Date of Award


Degree Name

Doctor of Philosophy


Environmental Resources & Policy

First Advisor

Remo, Jonathan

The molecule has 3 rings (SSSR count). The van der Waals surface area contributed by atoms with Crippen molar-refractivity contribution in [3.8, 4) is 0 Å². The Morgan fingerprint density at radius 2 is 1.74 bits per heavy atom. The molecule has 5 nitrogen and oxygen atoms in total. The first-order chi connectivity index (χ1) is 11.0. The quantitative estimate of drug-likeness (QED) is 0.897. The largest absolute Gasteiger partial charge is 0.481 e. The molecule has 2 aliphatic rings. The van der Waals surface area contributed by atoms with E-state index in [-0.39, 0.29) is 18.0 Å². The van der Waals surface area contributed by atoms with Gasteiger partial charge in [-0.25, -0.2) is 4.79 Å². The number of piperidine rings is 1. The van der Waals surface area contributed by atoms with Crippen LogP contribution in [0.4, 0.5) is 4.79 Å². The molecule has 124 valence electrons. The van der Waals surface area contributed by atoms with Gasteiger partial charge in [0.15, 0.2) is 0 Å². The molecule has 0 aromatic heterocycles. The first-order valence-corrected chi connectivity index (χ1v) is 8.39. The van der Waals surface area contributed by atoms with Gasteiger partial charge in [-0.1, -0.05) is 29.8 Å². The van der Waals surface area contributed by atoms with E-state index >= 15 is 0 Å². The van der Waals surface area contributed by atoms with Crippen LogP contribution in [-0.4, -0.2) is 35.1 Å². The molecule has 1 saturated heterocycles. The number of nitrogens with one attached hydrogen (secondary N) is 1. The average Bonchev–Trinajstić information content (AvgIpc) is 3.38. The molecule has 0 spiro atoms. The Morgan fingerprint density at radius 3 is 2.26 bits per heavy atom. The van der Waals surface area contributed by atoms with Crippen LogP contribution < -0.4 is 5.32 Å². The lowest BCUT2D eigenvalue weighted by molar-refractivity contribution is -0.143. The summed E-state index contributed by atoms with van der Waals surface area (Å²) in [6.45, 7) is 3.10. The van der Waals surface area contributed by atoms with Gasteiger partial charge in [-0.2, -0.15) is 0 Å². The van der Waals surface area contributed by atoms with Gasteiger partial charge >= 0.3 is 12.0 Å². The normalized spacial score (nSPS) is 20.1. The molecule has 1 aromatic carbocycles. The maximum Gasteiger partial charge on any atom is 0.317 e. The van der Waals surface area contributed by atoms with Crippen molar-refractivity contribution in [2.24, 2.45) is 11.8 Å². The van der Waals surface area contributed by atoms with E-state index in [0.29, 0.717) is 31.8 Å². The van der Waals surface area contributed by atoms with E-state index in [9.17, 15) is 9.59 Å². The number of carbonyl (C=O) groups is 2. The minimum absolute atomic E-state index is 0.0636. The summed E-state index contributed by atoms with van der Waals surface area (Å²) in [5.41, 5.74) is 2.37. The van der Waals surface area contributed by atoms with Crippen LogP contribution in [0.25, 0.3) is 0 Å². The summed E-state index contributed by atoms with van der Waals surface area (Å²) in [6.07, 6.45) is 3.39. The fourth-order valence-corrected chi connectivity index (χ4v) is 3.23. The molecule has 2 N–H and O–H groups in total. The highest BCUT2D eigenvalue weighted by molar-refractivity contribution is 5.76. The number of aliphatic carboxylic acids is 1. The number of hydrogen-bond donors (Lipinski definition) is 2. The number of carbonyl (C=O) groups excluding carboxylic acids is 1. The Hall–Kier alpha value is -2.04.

During the late 19th and into the 20th Century, the Tisza River’s vast floodplain-wetland systems were largely disconnected by levees, facilitating "reclamation" for agriculture and resulting in an estimated loss of over 90% of historical wetlands. While levees have been successful in preventing catastrophic flooding for a century, Lower Tisza flood stages continue to rise partially due to aggradation and increased roughness on the confined floodplain. The decrease in the Tisza's current floodway carrying capacity has reduced the flood-protection level of the Tisza's aging levee system. Recently in Hungary, "Room for the River" policies have gained more prominence. For the first of three papers for this dissertation, I assessed eight potential floodplain-reconnection scenarios that would provide more room for the river between Csongrád, Hungary and the Hungary-Serbia border. A novel framework using hydrodynamic and geospatial modeling was used to perform planning-level evaluations of the tradeoffs between floodplain-reconnection scenarios and enhancement of the existing levee system. The scenarios evaluated include levee removal and levee setbacks to strategically reconnect historical wetlands while reducing flood levels. Scenario costs and human population impacts were also assessed. Impacts of reconnecting the Lower Tisza floodplain were compared to heightening levees, the prevailing strategy over the previous century. From a purely construction-cost perspective, heightening Lower Tisza levees is potentially the most cost-effective and politically expedient solution (i.e., impacts the least number of people). However, levee heightening does not solve the long-term problem of reduced flood conveyance, nor does it result in wetland reconnection or enhancement of other floodplain ecosystem services. The suite of reconnection options evaluated provides engineers, planners, and decision makers a framework from which they can further evaluate potential flood-risk reduction options. At least three of the eight reconnection scenarios (setting the western levee back, 1500-meter, and 2000-meter setbacks) along the Lower Tisza demonstrated that floodplain-wetland reconnection is possible while achieving the objectives of minimizing impacts on human populations and reducing flood heights. The Illinois River has a similar history to the Tisza. Levees were constructed, and wetlands were drained during the late 19th and early 20th Centuries. By the mid-1920’s, Illinois River levee systems became increasingly difficult for private landowners and the state to maintain as commodity prices fell and flood levels increased. However, the 1928 U.S. Flood Control act shifted a substantial portion of the burden of flood mitigation from local landowners to the federal government, preventing the dissolution of levee districts. While these levee systems have facilitated floodplain agricultural production and development for the last century, disconnecting the river from its floodplain has led to concerns about the negative impacts of levees on the physical and biological systems of the Illinois River Valley. Recent studies have emphasized approaches that would result in setting back or removing levees in order to naturalize portions of large river-floodplain systems, including the Illinois. The costs and benefits of such projects have shown potential restoration benefits may outweigh potential costs, but these studies have not demonstrated the specific levee districts which have the highest reconnection potential from an economic standpoint. The second paper for this dissertation used geospatial methods to fill this gap by assessing the National Commodity Crops Productivity Index (NCCPI) soil values and agricultural production and profit values for corn and soybeans in 32 individual levee districts along a 235-km segment of the Lower Illinois River. In general, soil productivity index values were lower for Illinois River levee districts compared to the county averages in which the districts are located. Over the five-year study period from 2010-2014, the total agricultural profits in the levee districts ranged from $18-61 million. Several levee districts have relatively low per hectare agricultural values when compared to wetland benefit studies, indicating these protected floodplain areas may be suitable for reconnection. For the third and final dissertation paper I used a novel hydrodynamic, geospatial, economic, and habitat suitability framework to assess the tradeoffs of strategically reconnecting the 125-km La Grange Segment (LGS) of the Lower Illinois River to its floodplain in order to decrease flood risk, improve floodplain habitats, and limit the costs of reconnection. Costs included building-associated losses, lost agricultural profits, and total levee removal and construction costs. Modeled scenarios demonstrated that while flood heights and environmental benefits are maximized through the most aggressive levee setbacks and removals, these scenarios also have the highest economic costs. However, the tradeoff of implementing lower-cost scenarios is that there would be less flood-height reduction and less floodplain habitat available. Several levee districts had high potential for reconnection based on limiting potential damages as well as providing suitable floodplain habitat. To implement large-scale strategic floodplain reconnection along the LGS, opportunity costs ranged from $1.1-$4.3 billion. As such, payments for ecosystem services will likely be necessary to compensate landowners for building losses and decreased long-term agricultural production that result in an overall flood-reduction benefit, increased floodplain wetlands, and most-soil plant habitat.




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